The only survivor of a royal coup, Azzad takes refuge with desert nomads, and learns their unusual magic. But his drive for revenge may cost him dearly.
I encountered Melanie Rawn via her debut novel, Dragon Prince, and was thrilled to find her bringing fantasy romance to life as few but Mary Stewart and M.K. Wren have managed to do. I devoured that thick book, the rest of that trilogy, and the successor Dragon Star trilogy. I picked up the first two books of the Exiles trilogy as soon as they came out, and have been waiting in frustration for The Captal’s Tower ever since (over 15 years now, in case you think I’m impatient).
I picked up her collaboration The Golden Key (with Kate Elliott and Jennifer Roberson), and didn’t think much of it. Still, when I saw this book in a discount store, I picked it up, thinking “Hey, she hasn’t written the book I’m waiting for, but she’s still writing. Let’s see what there is.”
The Diviner is a solo-author prequel to The Golden Key. It’s placed in a faux Middle-Eastern setting that’s alternately nicely and awkwardly handled. The story purports to describe cultures with powerful females, but sees them through the eyes of three generations of men, who also seem to do pretty well for themselves.
Rawn remains a good stylist, and the three viewpoint characters are nicely distinct. At the same time, the book is choppy and in some places cursory. Dramatic actions come and go, and while I give Rawn credit for focusing more on people than events, these are the people leading or causing the events, and it sometimes feels like they’re not paying attention. The book would also have benefited greatly from a map. There are so many tribes, names, and places mentioned that it’s hard to keep track of, especially since I, at least, couldn’t line them up with real places. A genealogical chart would have helped too – I also had trouble remembering who was related to whom, and eventually gave up.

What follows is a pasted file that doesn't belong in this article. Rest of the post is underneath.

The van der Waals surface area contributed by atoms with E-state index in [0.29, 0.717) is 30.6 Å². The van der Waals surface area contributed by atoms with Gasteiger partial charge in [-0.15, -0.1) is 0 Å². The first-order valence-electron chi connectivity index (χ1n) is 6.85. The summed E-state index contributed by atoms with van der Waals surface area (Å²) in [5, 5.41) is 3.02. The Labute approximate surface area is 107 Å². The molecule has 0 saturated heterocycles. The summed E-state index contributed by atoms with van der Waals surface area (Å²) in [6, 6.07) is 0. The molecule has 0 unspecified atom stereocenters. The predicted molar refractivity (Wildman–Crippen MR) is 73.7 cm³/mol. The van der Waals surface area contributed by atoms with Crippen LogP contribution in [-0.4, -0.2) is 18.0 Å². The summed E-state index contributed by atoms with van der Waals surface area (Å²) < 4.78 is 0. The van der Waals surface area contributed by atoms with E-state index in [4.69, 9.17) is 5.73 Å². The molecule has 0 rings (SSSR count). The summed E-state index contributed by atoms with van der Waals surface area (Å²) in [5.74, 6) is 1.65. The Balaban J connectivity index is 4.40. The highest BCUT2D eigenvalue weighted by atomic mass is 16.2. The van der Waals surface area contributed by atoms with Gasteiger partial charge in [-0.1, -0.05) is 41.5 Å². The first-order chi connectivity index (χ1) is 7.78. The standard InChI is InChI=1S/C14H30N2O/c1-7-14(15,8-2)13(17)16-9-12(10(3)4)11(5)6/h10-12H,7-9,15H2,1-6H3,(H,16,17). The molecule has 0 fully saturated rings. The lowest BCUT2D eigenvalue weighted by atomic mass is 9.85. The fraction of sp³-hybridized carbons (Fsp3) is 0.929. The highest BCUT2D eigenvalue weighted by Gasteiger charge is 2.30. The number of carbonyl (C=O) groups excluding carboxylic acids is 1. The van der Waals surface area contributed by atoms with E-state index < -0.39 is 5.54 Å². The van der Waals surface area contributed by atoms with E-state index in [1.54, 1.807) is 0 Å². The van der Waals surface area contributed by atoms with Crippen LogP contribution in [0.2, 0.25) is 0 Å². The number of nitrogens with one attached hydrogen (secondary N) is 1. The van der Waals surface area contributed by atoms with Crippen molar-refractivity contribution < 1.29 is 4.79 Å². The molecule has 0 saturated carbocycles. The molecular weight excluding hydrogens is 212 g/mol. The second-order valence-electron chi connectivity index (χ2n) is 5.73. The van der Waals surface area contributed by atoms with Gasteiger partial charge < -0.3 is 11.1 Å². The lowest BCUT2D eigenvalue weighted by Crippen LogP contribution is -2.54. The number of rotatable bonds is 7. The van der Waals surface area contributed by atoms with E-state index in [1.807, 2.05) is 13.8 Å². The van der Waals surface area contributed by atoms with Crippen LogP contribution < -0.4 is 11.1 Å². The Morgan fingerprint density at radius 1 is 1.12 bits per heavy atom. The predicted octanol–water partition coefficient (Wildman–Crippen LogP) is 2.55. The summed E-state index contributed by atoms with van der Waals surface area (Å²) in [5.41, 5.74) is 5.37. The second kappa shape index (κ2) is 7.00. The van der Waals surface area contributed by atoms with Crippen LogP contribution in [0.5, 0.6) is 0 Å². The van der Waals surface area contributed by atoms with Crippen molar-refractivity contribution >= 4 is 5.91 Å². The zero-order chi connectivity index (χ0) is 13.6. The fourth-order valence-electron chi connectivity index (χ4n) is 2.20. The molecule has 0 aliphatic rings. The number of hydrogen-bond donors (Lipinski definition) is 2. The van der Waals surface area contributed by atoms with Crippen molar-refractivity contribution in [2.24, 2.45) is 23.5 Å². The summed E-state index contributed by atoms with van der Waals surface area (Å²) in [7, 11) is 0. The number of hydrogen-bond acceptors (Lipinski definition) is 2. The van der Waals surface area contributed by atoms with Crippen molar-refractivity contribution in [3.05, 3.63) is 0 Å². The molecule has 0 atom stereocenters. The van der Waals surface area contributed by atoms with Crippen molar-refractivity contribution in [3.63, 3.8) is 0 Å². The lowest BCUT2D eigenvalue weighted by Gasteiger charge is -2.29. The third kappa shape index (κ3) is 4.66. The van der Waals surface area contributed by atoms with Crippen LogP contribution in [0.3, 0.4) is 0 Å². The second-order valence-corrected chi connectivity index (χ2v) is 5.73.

Finally, near the every end of the book, we get to the set up for The Golden Key. This part was genuinely interesting, but it felt like the other 300 pages were a vastly overextended lead in. I give Ms. Rawn credit for trying to make the story stand on its own, and be more than just a prequel. For me, it didn’t really work. The other material just wasn’t interesting enough. The very end of the story provides a decent wrapup that strengthens this as a standalone novel, but it’s not sufficient. I strongly recommend reading The Golden Key in advance if you want to get full value from The Diviner.
Overall, nicely written, but not tremendously engaging. If you loved The Golden Key, you’ll want to read this. Otherwise, this is interesting but not really recommended.